dental checkupPeriodontal disease is an infection of the tissues that support your teeth. Your gum tissue is not attached to the teeth as high as it may seem. There is a very shallow v-shaped crevice called a sulcus between the tooth and gums. Periodontal diseases attack just below the gum line in the sulcus, where they cause the attachment of the tooth and its supporting tissues to break down. As the tissues are damaged, the sulcus develops into a pocket: generally, the more severe the disease, the greater the depth of the pocket.


Periodontal diseases are classified according to the severity of the disease. The two major stages are gingivitis and periodontitis. Gingivitis is a milder and reversible form of periodontal disease that only affects the gums. Gingivitis may lead to more serious, destructive forms of periodontal disease called periodontitis.


Good oral hygiene, a balanced diet, and regular dental visits can help reduce your risk of developing periodontal disease.



Red and puffy gums: Gums should never be red or swollen.

Bleeding gums: Gums should never bleed, even when you brush or use dental floss.

Persistent bad breath: Caused by bacteria in the mouth.

New spacing between teeth: Caused by bone loss.

Loose tooth: Also caused by bone loss or weakened periodontal fibers (fibers that support the tooth to the bone).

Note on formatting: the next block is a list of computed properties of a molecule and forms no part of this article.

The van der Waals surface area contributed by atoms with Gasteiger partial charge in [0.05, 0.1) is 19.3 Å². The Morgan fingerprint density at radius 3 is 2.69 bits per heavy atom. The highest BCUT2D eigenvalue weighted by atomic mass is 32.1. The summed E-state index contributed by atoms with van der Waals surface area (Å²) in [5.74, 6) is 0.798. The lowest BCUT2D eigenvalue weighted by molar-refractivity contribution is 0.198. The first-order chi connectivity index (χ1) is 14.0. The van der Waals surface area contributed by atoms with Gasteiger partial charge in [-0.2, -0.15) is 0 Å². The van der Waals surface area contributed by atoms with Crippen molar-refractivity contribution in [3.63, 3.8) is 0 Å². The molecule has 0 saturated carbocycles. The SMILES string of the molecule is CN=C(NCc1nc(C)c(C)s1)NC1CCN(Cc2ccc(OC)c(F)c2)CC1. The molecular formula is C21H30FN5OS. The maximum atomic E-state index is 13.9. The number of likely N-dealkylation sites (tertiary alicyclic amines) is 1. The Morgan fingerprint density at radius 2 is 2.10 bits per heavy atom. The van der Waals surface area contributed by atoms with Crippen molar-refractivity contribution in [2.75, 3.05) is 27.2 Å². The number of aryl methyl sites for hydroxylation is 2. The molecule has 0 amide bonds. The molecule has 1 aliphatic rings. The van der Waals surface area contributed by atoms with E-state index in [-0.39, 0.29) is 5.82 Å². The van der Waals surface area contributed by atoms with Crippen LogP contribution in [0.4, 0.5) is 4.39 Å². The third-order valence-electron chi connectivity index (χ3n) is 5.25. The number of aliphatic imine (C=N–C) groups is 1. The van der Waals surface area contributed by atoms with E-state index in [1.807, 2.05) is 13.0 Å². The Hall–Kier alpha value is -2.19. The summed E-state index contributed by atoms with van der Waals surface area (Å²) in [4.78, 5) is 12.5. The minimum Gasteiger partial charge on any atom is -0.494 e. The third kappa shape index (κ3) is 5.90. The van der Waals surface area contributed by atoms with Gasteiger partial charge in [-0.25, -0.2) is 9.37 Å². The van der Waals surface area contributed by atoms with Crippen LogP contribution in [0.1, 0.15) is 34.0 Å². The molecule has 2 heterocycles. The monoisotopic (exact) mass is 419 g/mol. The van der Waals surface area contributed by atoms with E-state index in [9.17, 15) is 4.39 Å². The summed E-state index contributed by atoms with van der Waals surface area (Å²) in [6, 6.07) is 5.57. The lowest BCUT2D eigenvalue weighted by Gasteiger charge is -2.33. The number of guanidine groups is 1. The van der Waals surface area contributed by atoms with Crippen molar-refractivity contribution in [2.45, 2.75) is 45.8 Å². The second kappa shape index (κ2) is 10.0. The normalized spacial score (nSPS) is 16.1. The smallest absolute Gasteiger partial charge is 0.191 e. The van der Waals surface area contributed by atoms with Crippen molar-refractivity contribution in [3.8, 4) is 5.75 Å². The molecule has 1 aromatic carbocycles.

Pus around the teeth and gums: Sign that there is an infection present.

Receding gums: Loss of gum around a tooth.

Tenderness or discomfort: Plaque, calculus, and bacteria irritate the gums and teeth.




  • Periodontal disease is the number one cause of tooth loss and the number one chronic inflammatory infection on the planet - it is even higher than the common cold.

  • It is estimated that 75% of Americans have periodontal disease.

  • Patients with periodontal disease are 46 times more likely to lose their teeth.

  • A study published in the November 2007 Journal of Periodontology found that patients with severe periodontal disease had 21% higher health care costs as compared to those with no periodontal disease.

  • Periodontal disease is transferable between partners, is linked to heart disease and studies in Europe have prompted studies in the US linking periodontal disease to Alzheimer's Disease.

  • Smokers are 4 times more likely to develop periodontal disease.

  • Periodontal disease is associated with 3 to 5 times lower birth weights and pre term births.

  • Diabetics are 3 to 4 times more likely to develop chronic gum infections.

  • Men are more likely to have periodontal disease.